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May 1926


Arch NeurPsych. 1926;15(5):545-567. doi:10.1001/archneurpsyc.1926.02200230010002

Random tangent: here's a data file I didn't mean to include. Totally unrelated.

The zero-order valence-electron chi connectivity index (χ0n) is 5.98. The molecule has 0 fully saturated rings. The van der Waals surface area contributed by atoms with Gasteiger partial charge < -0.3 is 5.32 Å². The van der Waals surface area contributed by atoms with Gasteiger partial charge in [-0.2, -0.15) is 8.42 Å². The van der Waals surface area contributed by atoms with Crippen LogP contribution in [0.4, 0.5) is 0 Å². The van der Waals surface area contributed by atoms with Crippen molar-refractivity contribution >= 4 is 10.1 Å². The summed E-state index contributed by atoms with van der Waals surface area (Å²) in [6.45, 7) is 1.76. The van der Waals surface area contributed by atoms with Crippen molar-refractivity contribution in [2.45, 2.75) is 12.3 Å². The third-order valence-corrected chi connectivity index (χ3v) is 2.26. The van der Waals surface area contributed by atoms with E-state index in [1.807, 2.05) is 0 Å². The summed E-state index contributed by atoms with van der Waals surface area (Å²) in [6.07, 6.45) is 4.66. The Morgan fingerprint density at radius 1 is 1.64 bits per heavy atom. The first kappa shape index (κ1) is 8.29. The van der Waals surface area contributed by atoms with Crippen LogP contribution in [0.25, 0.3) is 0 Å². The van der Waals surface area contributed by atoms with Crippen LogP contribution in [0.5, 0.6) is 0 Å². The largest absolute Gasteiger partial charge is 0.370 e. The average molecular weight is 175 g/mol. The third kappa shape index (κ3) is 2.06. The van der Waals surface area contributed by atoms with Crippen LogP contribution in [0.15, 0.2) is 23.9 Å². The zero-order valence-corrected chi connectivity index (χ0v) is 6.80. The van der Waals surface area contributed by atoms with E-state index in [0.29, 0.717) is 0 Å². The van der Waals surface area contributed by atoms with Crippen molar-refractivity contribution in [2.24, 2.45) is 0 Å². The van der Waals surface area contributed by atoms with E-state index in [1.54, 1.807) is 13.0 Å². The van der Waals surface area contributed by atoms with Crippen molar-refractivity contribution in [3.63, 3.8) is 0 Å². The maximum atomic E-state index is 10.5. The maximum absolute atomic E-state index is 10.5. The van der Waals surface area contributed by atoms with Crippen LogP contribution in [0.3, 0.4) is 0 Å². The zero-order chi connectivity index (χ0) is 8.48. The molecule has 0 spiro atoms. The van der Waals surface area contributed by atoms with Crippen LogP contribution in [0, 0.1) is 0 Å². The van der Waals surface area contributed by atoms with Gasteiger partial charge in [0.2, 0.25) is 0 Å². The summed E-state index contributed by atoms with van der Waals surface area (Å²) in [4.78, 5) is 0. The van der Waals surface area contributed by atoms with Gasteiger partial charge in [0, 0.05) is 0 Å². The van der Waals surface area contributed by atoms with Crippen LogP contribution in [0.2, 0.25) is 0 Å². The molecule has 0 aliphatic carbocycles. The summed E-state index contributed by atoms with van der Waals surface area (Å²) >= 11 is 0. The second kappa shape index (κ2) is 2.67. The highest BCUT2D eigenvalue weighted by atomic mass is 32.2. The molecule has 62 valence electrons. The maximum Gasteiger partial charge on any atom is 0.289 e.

The meninges engage a constantly increasing attention from those interested in the diseases of the nervous system. The origin and flow of the cerebrospinal fluid and the congenital and inflammatory adhesions leading to interference with its circulation are of the greatest importance. No less so are the diverse neoplasms which take origin from or are associated with these structures. For the intelligent interpretation of their pathology it is necessary to have not only knowledge of the morphology of the meninges but also a clear understanding of their developmental background. Yet, as Weed1 has said, "Probably no field in embryology has been less explored than that relating to the meninges." A reference to any of the standard textbooks on embryology reveals little but a condensation of the opinions of His and Kölliker, and the literature of recent years contains no notable contribution to this subject aside from that of Weed.